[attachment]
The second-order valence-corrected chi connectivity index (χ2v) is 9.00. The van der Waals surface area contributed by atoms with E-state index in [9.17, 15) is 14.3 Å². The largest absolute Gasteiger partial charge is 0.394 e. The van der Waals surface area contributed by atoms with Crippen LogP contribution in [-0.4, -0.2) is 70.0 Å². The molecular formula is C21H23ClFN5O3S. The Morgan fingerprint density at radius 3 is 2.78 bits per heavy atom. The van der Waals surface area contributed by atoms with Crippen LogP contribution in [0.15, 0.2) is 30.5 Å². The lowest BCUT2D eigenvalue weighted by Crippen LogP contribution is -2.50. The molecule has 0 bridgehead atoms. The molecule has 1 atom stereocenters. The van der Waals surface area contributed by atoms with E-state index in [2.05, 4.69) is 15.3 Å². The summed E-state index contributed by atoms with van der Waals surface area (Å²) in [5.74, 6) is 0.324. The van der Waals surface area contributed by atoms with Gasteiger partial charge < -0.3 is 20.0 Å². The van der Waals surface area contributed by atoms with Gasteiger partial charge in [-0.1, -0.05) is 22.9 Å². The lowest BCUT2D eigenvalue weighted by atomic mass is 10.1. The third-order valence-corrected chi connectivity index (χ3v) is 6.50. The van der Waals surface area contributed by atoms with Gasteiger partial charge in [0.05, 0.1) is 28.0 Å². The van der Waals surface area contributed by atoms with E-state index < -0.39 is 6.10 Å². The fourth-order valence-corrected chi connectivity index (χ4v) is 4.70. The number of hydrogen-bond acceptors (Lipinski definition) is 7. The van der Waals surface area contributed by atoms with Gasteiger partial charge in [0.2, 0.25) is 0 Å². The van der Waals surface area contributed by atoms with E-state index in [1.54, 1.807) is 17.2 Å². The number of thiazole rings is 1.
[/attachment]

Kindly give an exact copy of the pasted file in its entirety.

The second-order valence-corrected chi connectivity index (χ2v) is 9.00. The van der Waals surface area contributed by atoms with E-state index in [9.17, 15) is 14.3 Å². The largest absolute Gasteiger partial charge is 0.394 e. The van der Waals surface area contributed by atoms with Crippen LogP contribution in [-0.4, -0.2) is 70.0 Å². The molecular formula is C21H23ClFN5O3S. The Morgan fingerprint density at radius 3 is 2.78 bits per heavy atom. The van der Waals surface area contributed by atoms with Crippen LogP contribution in [0.15, 0.2) is 30.5 Å². The lowest BCUT2D eigenvalue weighted by Crippen LogP contribution is -2.50. The molecule has 0 bridgehead atoms. The molecule has 1 atom stereocenters. The van der Waals surface area contributed by atoms with E-state index in [2.05, 4.69) is 15.3 Å². The summed E-state index contributed by atoms with van der Waals surface area (Å²) in [5.74, 6) is 0.324. The van der Waals surface area contributed by atoms with Gasteiger partial charge < -0.3 is 20.0 Å². The van der Waals surface area contributed by atoms with Gasteiger partial charge in [-0.1, -0.05) is 22.9 Å². The lowest BCUT2D eigenvalue weighted by atomic mass is 10.1. The third-order valence-corrected chi connectivity index (χ3v) is 6.50. The van der Waals surface area contributed by atoms with Gasteiger partial charge in [0.05, 0.1) is 28.0 Å². The van der Waals surface area contributed by atoms with E-state index < -0.39 is 6.10 Å². The fourth-order valence-corrected chi connectivity index (χ4v) is 4.70. The number of hydrogen-bond acceptors (Lipinski definition) is 7. The van der Waals surface area contributed by atoms with Gasteiger partial charge in [0.2, 0.25) is 0 Å². The van der Waals surface area contributed by atoms with E-state index in [1.54, 1.807) is 17.2 Å². The number of thiazole rings is 1.